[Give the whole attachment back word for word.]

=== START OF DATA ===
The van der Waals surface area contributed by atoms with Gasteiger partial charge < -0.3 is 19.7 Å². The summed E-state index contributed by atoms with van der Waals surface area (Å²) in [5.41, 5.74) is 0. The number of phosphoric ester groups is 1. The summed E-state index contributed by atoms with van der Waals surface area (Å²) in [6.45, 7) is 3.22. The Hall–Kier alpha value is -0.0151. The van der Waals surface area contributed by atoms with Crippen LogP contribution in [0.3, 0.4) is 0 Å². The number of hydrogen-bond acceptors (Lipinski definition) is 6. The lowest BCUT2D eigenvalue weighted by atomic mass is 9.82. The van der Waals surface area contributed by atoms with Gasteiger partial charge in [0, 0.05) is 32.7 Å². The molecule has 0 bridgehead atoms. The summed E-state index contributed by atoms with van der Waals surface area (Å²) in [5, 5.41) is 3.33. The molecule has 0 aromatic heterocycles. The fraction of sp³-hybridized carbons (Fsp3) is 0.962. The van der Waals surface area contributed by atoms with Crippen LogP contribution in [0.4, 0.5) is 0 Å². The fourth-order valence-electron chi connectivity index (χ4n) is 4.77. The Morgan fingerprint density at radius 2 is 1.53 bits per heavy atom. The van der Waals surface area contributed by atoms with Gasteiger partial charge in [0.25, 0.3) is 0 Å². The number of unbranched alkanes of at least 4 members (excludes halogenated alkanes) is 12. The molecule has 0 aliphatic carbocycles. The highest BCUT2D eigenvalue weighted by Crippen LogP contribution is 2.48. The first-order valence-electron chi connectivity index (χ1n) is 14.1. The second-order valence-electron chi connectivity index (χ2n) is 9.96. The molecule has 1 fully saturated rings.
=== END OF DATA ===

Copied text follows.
The van der Waals surface area contributed by atoms with Gasteiger partial charge < -0.3 is 19.7 Å². The summed E-state index contributed by atoms with van der Waals surface area (Å²) in [5.41, 5.74) is 0. The number of phosphoric ester groups is 1. The summed E-state index contributed by atoms with van der Waals surface area (Å²) in [6.45, 7) is 3.22. The Hall–Kier alpha value is -0.0151. The van der Waals surface area contributed by atoms with Crippen LogP contribution in [0.3, 0.4) is 0 Å². The number of hydrogen-bond acceptors (Lipinski definition) is 6. The lowest BCUT2D eigenvalue weighted by atomic mass is 9.82. The van der Waals surface area contributed by atoms with Gasteiger partial charge in [0, 0.05) is 32.7 Å². The molecule has 0 bridgehead atoms. The summed E-state index contributed by atoms with van der Waals surface area (Å²) in [5, 5.41) is 3.33. The molecule has 0 aromatic heterocycles. The fraction of sp³-hybridized carbons (Fsp3) is 0.962. The van der Waals surface area contributed by atoms with Crippen LogP contribution in [0.4, 0.5) is 0 Å². The fourth-order valence-electron chi connectivity index (χ4n) is 4.77. The Morgan fingerprint density at radius 2 is 1.53 bits per heavy atom. The van der Waals surface area contributed by atoms with Gasteiger partial charge in [0.25, 0.3) is 0 Å². The number of unbranched alkanes of at least 4 members (excludes halogenated alkanes) is 12. The molecule has 0 aliphatic carbocycles. The highest BCUT2D eigenvalue weighted by Crippen LogP contribution is 2.48. The first-order valence-electron chi connectivity index (χ1n) is 14.1. The second-order valence-electron chi connectivity index (χ2n) is 9.96. The molecule has 1 fully saturated rings.